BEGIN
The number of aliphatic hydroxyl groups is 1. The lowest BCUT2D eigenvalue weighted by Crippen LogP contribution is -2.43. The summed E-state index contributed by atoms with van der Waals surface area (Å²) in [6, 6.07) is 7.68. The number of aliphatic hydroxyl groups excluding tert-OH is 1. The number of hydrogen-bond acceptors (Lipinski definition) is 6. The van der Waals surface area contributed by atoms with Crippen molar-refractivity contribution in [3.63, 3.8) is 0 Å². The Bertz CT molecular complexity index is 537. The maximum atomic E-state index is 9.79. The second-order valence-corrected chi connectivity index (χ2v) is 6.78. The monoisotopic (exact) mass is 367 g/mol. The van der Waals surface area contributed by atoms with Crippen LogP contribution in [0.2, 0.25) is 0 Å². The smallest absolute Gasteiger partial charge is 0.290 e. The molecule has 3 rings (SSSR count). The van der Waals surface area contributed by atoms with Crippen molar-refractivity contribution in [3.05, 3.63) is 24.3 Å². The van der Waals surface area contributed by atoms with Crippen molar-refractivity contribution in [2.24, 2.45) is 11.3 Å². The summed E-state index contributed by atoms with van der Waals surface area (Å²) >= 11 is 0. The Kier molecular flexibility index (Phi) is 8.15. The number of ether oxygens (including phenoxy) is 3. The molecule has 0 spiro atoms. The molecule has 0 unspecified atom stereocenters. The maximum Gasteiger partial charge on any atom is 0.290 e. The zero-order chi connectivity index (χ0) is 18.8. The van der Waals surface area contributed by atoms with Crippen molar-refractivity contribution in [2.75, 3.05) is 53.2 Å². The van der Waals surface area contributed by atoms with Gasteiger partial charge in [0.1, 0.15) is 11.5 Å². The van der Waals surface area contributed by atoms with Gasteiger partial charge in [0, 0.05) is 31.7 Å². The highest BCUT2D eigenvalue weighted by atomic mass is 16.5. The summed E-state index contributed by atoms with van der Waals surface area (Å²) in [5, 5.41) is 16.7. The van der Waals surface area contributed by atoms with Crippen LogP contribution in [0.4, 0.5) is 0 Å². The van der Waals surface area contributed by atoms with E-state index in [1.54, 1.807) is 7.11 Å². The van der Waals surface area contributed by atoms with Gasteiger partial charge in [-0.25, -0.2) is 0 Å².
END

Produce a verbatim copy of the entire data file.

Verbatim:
The number of aliphatic hydroxyl groups is 1. The lowest BCUT2D eigenvalue weighted by Crippen LogP contribution is -2.43. The summed E-state index contributed by atoms with van der Waals surface area (Å²) in [6, 6.07) is 7.68. The number of aliphatic hydroxyl groups excluding tert-OH is 1. The number of hydrogen-bond acceptors (Lipinski definition) is 6. The van der Waals surface area contributed by atoms with Crippen molar-refractivity contribution in [3.63, 3.8) is 0 Å². The Bertz CT molecular complexity index is 537. The maximum atomic E-state index is 9.79. The second-order valence-corrected chi connectivity index (χ2v) is 6.78. The monoisotopic (exact) mass is 367 g/mol. The van der Waals surface area contributed by atoms with Crippen LogP contribution in [0.2, 0.25) is 0 Å². The smallest absolute Gasteiger partial charge is 0.290 e. The molecule has 3 rings (SSSR count). The van der Waals surface area contributed by atoms with Crippen molar-refractivity contribution in [3.05, 3.63) is 24.3 Å². The van der Waals surface area contributed by atoms with Crippen molar-refractivity contribution in [2.24, 2.45) is 11.3 Å². The summed E-state index contributed by atoms with van der Waals surface area (Å²) >= 11 is 0. The Kier molecular flexibility index (Phi) is 8.15. The number of ether oxygens (including phenoxy) is 3. The molecule has 0 spiro atoms. The molecule has 0 unspecified atom stereocenters. The maximum Gasteiger partial charge on any atom is 0.290 e. The zero-order chi connectivity index (χ0) is 18.8. The van der Waals surface area contributed by atoms with Crippen molar-refractivity contribution in [2.75, 3.05) is 53.2 Å². The van der Waals surface area contributed by atoms with Gasteiger partial charge in [0.1, 0.15) is 11.5 Å². The van der Waals surface area contributed by atoms with Gasteiger partial charge in [0, 0.05) is 31.7 Å². The highest BCUT2D eigenvalue weighted by atomic mass is 16.5. The summed E-state index contributed by atoms with van der Waals surface area (Å²) in [5, 5.41) is 16.7. The van der Waals surface area contributed by atoms with Crippen LogP contribution in [0.4, 0.5) is 0 Å². The van der Waals surface area contributed by atoms with E-state index in [1.54, 1.807) is 7.11 Å². The van der Waals surface area contributed by atoms with Gasteiger partial charge in [-0.25, -0.2) is 0 Å².